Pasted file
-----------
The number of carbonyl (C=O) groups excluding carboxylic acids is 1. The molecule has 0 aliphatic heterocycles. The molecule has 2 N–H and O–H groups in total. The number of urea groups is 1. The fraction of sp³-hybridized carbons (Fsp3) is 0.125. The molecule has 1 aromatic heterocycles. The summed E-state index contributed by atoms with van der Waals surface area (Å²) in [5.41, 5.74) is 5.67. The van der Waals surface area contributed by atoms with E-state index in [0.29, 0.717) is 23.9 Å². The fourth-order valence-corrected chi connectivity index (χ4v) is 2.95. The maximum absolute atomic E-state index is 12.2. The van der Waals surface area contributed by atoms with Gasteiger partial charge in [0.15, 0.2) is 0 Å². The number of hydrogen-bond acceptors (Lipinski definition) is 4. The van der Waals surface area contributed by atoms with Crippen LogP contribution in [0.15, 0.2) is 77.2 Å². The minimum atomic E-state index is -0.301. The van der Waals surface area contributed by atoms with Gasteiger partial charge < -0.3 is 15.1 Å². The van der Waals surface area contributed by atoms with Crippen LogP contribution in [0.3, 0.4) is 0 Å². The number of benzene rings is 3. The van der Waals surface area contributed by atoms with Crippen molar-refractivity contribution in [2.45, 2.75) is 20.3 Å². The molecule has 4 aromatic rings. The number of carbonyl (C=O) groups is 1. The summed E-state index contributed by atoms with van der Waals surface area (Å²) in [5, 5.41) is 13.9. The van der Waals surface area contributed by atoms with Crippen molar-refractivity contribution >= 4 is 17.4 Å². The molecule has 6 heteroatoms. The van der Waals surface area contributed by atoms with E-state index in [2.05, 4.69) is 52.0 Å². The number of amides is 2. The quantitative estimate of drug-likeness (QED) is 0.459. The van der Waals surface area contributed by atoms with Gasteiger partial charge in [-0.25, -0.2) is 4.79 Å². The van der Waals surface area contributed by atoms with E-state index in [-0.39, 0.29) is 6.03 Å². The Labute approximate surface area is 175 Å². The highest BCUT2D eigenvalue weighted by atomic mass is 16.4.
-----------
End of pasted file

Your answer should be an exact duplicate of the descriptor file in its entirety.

The number of carbonyl (C=O) groups excluding carboxylic acids is 1. The molecule has 0 aliphatic heterocycles. The molecule has 2 N–H and O–H groups in total. The number of urea groups is 1. The fraction of sp³-hybridized carbons (Fsp3) is 0.125. The molecule has 1 aromatic heterocycles. The summed E-state index contributed by atoms with van der Waals surface area (Å²) in [5.41, 5.74) is 5.67. The van der Waals surface area contributed by atoms with E-state index in [0.29, 0.717) is 23.9 Å². The fourth-order valence-corrected chi connectivity index (χ4v) is 2.95. The maximum absolute atomic E-state index is 12.2. The van der Waals surface area contributed by atoms with Gasteiger partial charge in [0.15, 0.2) is 0 Å². The number of hydrogen-bond acceptors (Lipinski definition) is 4. The van der Waals surface area contributed by atoms with Crippen LogP contribution in [0.15, 0.2) is 77.2 Å². The minimum atomic E-state index is -0.301. The van der Waals surface area contributed by atoms with Gasteiger partial charge < -0.3 is 15.1 Å². The van der Waals surface area contributed by atoms with Crippen LogP contribution in [0.3, 0.4) is 0 Å². The number of benzene rings is 3. The van der Waals surface area contributed by atoms with Crippen molar-refractivity contribution in [2.45, 2.75) is 20.3 Å². The molecule has 4 aromatic rings. The number of carbonyl (C=O) groups is 1. The summed E-state index contributed by atoms with van der Waals surface area (Å²) in [5, 5.41) is 13.9. The van der Waals surface area contributed by atoms with Crippen molar-refractivity contribution >= 4 is 17.4 Å². The molecule has 6 heteroatoms. The van der Waals surface area contributed by atoms with E-state index in [2.05, 4.69) is 52.0 Å². The number of amides is 2. The quantitative estimate of drug-likeness (QED) is 0.459. The van der Waals surface area contributed by atoms with Gasteiger partial charge in [-0.25, -0.2) is 4.79 Å². The van der Waals surface area contributed by atoms with E-state index in [-0.39, 0.29) is 6.03 Å². The Labute approximate surface area is 175 Å². The highest BCUT2D eigenvalue weighted by atomic mass is 16.4.